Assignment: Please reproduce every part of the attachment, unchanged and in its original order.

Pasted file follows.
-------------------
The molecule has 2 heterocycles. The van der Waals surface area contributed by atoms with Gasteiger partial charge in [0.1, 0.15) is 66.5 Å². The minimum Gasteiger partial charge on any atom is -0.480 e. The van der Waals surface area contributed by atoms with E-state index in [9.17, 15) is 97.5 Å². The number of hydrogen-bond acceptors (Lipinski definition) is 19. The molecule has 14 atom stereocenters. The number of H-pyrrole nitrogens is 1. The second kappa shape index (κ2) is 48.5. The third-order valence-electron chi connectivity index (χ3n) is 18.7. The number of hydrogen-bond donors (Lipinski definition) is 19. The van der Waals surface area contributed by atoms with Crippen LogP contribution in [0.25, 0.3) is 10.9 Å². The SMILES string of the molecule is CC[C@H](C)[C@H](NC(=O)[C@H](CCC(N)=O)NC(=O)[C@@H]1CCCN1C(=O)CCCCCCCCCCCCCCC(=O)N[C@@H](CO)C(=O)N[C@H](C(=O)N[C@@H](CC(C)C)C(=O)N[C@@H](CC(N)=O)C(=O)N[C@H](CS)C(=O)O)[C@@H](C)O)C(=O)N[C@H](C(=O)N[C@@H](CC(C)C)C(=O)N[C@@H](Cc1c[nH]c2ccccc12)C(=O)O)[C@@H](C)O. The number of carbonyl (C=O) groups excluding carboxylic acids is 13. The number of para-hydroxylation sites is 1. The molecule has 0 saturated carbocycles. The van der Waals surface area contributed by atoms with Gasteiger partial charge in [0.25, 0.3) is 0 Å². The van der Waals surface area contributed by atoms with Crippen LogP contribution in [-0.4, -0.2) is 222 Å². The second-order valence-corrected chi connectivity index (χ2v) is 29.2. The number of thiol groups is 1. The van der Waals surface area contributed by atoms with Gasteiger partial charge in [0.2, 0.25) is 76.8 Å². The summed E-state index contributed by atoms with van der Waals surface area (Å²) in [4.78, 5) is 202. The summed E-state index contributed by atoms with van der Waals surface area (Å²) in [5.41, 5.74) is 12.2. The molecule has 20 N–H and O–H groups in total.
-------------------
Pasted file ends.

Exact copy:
The molecule has 2 heterocycles. The van der Waals surface area contributed by atoms with Gasteiger partial charge in [0.1, 0.15) is 66.5 Å². The minimum Gasteiger partial charge on any atom is -0.480 e. The van der Waals surface area contributed by atoms with E-state index in [9.17, 15) is 97.5 Å². The number of hydrogen-bond acceptors (Lipinski definition) is 19. The molecule has 14 atom stereocenters. The number of H-pyrrole nitrogens is 1. The second kappa shape index (κ2) is 48.5. The third-order valence-electron chi connectivity index (χ3n) is 18.7. The number of hydrogen-bond donors (Lipinski definition) is 19. The van der Waals surface area contributed by atoms with Crippen LogP contribution in [0.25, 0.3) is 10.9 Å². The SMILES string of the molecule is CC[C@H](C)[C@H](NC(=O)[C@H](CCC(N)=O)NC(=O)[C@@H]1CCCN1C(=O)CCCCCCCCCCCCCCC(=O)N[C@@H](CO)C(=O)N[C@H](C(=O)N[C@@H](CC(C)C)C(=O)N[C@@H](CC(N)=O)C(=O)N[C@H](CS)C(=O)O)[C@@H](C)O)C(=O)N[C@H](C(=O)N[C@@H](CC(C)C)C(=O)N[C@@H](Cc1c[nH]c2ccccc12)C(=O)O)[C@@H](C)O. The number of carbonyl (C=O) groups excluding carboxylic acids is 13. The number of para-hydroxylation sites is 1. The molecule has 0 saturated carbocycles. The van der Waals surface area contributed by atoms with Gasteiger partial charge in [0.25, 0.3) is 0 Å². The van der Waals surface area contributed by atoms with Crippen LogP contribution in [-0.4, -0.2) is 222 Å². The second-order valence-corrected chi connectivity index (χ2v) is 29.2. The number of thiol groups is 1. The van der Waals surface area contributed by atoms with Gasteiger partial charge in [0.2, 0.25) is 76.8 Å². The summed E-state index contributed by atoms with van der Waals surface area (Å²) in [4.78, 5) is 202. The summed E-state index contributed by atoms with van der Waals surface area (Å²) in [5.41, 5.74) is 12.2. The molecule has 20 N–H and O–H groups in total.